World-renowned Gustavo Pérez and others merge indigenous and modern styles, opens Friday, January 21
By Mexic-Arte Museum
Dec 24, 2004
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AUSTIN, TX – December 21, 2004:  Mexic-Arte Museum proudly presents Siete Mundos:  Cerámica Veracruzana beginning Friday, January 21, 2005 and runs through February 20, 2005.  An opening reception is scheduled for Friday, January 21, 2005 at 7PM.   

Siete Mundos:  Cerámica Veracruzana is made possible by a major grant from the SBC Foundation.  Additional Support is provided by CONACULTA-INBA and the Consulate General of Mexico in Austin.   

Siete Mundos:  Cerámica Veracruzana  

The exhibit is an assembly of fifteen artists who currently live in the Mexican State of Veracruz—a rich artistic region.  The State of Veracruz has two specific geographic zones where those who work with ceramics are concentrated in Veracruz and Xalapa.   The exhibition is curated by Graciela Kartofel, Ida Rodríguez Prampolini, and Paloma Torres.  

Siete Mundos/Seven Worlds is based on the number seven. In this universe of Veracruz ceramics, “seven” of the many possible worlds have been given a privileged place.  Seven days of the week, seven the Biblical lapse of creation, seven musical notes, seven worlds that are:  sculpture, utilitarian items, miniatures, installation, relief, collaborative works, and objects.  

The artist list includes Leonor Anaya, Alfonso Ávila, Margarita Cházaro, Constantino Méndez, Artemio Mendoza, Elsa Naveda, Martha Ovalle, Tomás Owen, world-renowned Gustavo Pérez, Maite Rodríguez, Joel Bautista Rojo, the late Georges Vinaver, Viviana Romo, Rocío Sagaón and Valentina Sandoval.  

Mexico is distinguished along with Japan, China, and countries in the Middle East for having a long ceramic tradition of outstanding quality produced continuously since the first inhabitants down to the present.  Cultures based in what is today the State of Veracruz are exceptional in their creativity.  Dating back to the ancient Olmec Civilization, these regional artisans possess a sculptural tradition that is vital, ceremonial, materially utilitarian and decorative.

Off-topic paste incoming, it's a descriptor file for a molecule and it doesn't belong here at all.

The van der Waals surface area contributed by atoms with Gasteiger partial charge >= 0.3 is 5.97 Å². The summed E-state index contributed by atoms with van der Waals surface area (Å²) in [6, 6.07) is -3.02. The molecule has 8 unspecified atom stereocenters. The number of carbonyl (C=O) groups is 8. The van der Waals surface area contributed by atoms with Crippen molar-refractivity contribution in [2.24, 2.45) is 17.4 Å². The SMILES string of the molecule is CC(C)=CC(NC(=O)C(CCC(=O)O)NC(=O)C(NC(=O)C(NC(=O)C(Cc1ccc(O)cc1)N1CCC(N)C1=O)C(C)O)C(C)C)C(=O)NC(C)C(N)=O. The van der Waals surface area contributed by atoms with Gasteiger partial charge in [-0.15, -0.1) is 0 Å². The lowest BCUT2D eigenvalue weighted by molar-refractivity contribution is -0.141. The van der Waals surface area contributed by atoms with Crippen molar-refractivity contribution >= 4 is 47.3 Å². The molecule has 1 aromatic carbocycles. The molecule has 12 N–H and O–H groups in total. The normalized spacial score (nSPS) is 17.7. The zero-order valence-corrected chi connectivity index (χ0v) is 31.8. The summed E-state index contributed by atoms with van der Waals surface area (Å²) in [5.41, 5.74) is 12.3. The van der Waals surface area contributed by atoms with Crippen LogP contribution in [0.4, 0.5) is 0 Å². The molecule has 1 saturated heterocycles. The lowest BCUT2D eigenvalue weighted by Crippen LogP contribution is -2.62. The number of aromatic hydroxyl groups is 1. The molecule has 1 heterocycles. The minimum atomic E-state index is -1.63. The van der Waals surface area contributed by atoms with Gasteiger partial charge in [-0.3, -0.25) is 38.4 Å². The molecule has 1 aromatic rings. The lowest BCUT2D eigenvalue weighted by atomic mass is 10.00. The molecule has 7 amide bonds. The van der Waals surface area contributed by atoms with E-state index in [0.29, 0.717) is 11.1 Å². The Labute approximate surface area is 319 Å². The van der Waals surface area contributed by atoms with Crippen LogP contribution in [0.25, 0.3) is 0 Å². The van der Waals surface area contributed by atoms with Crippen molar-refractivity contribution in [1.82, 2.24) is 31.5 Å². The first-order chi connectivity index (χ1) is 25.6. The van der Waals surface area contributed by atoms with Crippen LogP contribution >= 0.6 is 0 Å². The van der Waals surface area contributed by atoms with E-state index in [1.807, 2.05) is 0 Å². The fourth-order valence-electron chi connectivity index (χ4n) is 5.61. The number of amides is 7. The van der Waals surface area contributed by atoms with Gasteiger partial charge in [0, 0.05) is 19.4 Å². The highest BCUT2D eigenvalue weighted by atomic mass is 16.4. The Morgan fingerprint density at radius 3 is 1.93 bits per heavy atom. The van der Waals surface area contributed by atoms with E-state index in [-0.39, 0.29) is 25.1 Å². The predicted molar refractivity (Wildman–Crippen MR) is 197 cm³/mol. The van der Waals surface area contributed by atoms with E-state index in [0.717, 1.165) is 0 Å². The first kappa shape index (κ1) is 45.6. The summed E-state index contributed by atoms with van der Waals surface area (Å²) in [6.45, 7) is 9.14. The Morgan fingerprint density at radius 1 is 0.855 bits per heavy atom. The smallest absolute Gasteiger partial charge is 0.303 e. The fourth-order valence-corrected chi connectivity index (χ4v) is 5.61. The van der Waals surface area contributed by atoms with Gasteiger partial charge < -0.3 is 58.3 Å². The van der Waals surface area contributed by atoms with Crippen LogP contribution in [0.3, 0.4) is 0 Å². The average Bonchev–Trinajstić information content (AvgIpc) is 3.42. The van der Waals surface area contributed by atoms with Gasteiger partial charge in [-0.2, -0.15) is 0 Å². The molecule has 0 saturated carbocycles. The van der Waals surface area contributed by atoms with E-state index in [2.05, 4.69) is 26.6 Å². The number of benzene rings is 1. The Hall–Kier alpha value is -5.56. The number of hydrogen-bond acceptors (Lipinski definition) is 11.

The port of Veracruz, a beach site sizzling with high temperatures and music, pleasure-filled artists work with tactile materials creating ornamental and utilitarian designs.  The area hosts Joel Bautista Rojo, Martha Ovalle, Maite Rodríguez, and Margarita Cházaro.  Within the Port area, there are occasional creations of an aesthetic tenor such as those of Cházaro.  Her installations are ample portions of well-resolved production not lacking in humor, well-thought-out, autobiographical and concerned with the surrounding environment.  

The city of Xalapa, nestled in the hills one thousand feet above the Gulf of Mexico, rests in an environment of isolation—an urban labyrinth contrasting climate and beautiful countryside.  The atmosphere cultivates stronger personalities and passions among artists.  Xalapan-area artists include Leonor Anaya, Alfonso Ávila, Elsa Naveda, Constantino Méndez, Artemio Mendoza, Tomás Owen, Viviana Romo, Valentina Sandoval, Rocío Sagaón, the late Georges Vinaver, and world-renowned Gustavo Pérez. 

Born in Mexico City in 1950, Pérez is the most famous ceramist in contemporary Mexican art.  Pérez has built his own reputation as an international artist with incessant effort and dedication.  Serving as an influence to his colleagues, he offers a new aesthetic from a country with centuries of tradition in ceramics.  Pérez’s vessels surpass the utilitarian.  His tea pots and vases are prized sculptures bearing beautiful drawings set on delicate forms applied with unique applications of color. 

Curatorial Information 

Graciela Kartofel is a art historian specializing in specializing in Latin American modern and contemporary art.  She is a graduate from The School of Philosophy and Literature from The University of Buenos Aires.  She has served as a Visiting Professor for The National Autonomous University of Mexico, Universidad Cristóbal Colón in Veracruz, and Universität für künstlerische und industrielle Gestaltung in Linz, Austria.   She is also a noted author, editor, international art critic as well as an independent curator.